on Pacific and Far Eastern questions
for the settlement of China's ten de?
mands. The interpretation was that the
interests in China now controlled by
the powers severally shall hereafter be
controlled jointly "with equal oppoi
tunity for all nations."
Dr. Koo Makes Three Demands
China's demand for complete tariff
autonomy brought the different views
to light. Supporting her plea that she
be relieved of the 5 per cent limitation
which the powers since 1842 have fixed
as the maximum amount she may col?
lect on all imports, Dr. Wellington I?oo
outlined three steps which he_ said
would be essential to pave the way to
complete tariif autonomy. His pro?
That beginning January 1, 1922,
China be permitted to increase the 5
per cent tariff limitation to 12Vi per
That as soon as practicable, or ac?
cording as China stabilizes her gov
erni3ient, now split into two republics,
she be permitted to fix her own tariff
l'ates under a maximum limit.
That at a later period she be given
her ancient rights of imposing im?
port and export duties without any
Under the four basic principles
framed by Elihu Root, on behalf of the
American delegation, and accepted by
Great Britain, France, Japan, Italy,
Belgium, Holland and Portugal, the
Chinela delegates contend thatf the
open door and territorial integrity
policies imply tariff autonomy.
Ivoans a Factor in Situation
Both the Chinese and British views
on the question of China's future were
expressed in the open coi3ferencea ar?
ranged for newspaper men. Great
Hritain's vfews was explained by the
spokesman for the delegation. He said
the Root principies implied the ac?
ceptance by China of the consortium
of banking groups of various countries,
which were arranging loans to China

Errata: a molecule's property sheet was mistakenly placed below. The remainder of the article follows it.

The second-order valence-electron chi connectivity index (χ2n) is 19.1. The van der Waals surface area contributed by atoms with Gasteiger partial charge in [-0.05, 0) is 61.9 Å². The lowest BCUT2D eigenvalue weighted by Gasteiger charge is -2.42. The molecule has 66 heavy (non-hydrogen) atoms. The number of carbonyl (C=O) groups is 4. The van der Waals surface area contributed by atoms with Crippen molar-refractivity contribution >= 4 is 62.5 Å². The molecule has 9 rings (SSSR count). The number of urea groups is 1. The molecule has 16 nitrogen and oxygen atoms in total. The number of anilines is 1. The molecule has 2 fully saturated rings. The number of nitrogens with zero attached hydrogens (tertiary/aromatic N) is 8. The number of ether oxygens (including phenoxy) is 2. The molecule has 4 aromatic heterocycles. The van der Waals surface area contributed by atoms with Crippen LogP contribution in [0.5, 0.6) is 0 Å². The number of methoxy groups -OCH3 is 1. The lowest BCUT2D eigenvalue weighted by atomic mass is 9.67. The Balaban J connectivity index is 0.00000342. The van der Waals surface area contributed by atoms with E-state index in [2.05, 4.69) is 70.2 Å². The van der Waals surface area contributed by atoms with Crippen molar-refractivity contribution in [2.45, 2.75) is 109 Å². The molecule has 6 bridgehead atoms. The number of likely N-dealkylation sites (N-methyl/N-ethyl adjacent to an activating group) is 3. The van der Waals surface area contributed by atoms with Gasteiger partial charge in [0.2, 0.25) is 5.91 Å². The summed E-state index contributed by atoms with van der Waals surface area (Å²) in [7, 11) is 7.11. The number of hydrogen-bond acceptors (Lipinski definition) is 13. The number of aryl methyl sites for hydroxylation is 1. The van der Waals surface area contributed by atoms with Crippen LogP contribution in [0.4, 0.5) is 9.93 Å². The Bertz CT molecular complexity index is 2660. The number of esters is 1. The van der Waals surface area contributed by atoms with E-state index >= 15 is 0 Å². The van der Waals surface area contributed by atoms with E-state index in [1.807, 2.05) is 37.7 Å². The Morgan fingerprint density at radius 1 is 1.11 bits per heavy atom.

on condition that the investments
were to be subject to administrative
control during the period of the loans.
In addition to the regulation of China's
customs duties, the principles also im?
plied, he said, a pooling of the railroad
concessions in China under an arrange
ment by which passenger and freight
i-ates would be made equable on all
reads. The British spokesman indi?
cated that a3-gument along thi3 line
was being presented before the com?
"Would foreign control of her rail?
roads, her customs duties and her en?
terprises under the. consortium mean,
in effect, the internationalistn of
China?" the British spokesman was
"Nothing of the sort," he replied.
"It would mean simply that the rail
3-oads would be controlled in the in?
terest of China, that the banking
groups under the consortium would
have the right to see that the money
put up by them was not diverted to
purposes other than those for which
it was intended, and that the customs
would be controlled in the future as
now, with the exception that China
would be permitted to raise more
News Amazes "Dr. Sze
When this information was placed be?
fore Dr. Sze, head of the Chinese dele?
gation, he expressed amazement that
such a plan had been thought of. His
opinion W33 that the Root principles
carried no such implication as China's
acceptance of the consortimn. He indi?
cated that the Chinese delegates were
prepared to insist before the conference
on a literal application of the open
door and territorial integrity policies
(Continued on next page)
End of British-Japanese
Pact Demanded in House
Resolution Calls for Tie-Up or
Limitation Agreement Till
Treaty Is Abrogated
WASHINGTON, Nov. 23 (By the As
sociatod Press).?A resolution provid
? ing that the United States shall no
enter into a final agreement relativ?
j to limitation of naval armaments unti
1 the Anglo-Japanese Treaty of 1911 i;
; abrogated or "without a definite under
. standing of its immediate abrogation,'
i was introduced to-day by Representa
' tive Tinkham, Republican, of Massa
! The resolution characterizes th?
! treaty as a military alliance, offetisiyi
: and defensive between Great Britaii
and Japan and "in conflict with thi
? ei3tire spirit" of the American proposa
i made at the opening session of th
! arms conference for a reductioa o
I naval armaments and a t?n-year nava
Japan Holds 21 Demands Are Valid*
But Might Consider Amendments
WASHINGTON, Nov. 23 (By The Associated Press).?Any at?
tempt at the Washington conference to attack the validity of Japan's
1915 treaty with China, often called the Twenty-one Demands, would
be opposed by Japan, it was said to-day in responsible, circles, but Japan
would not oppose an examination of the treaty, which would be based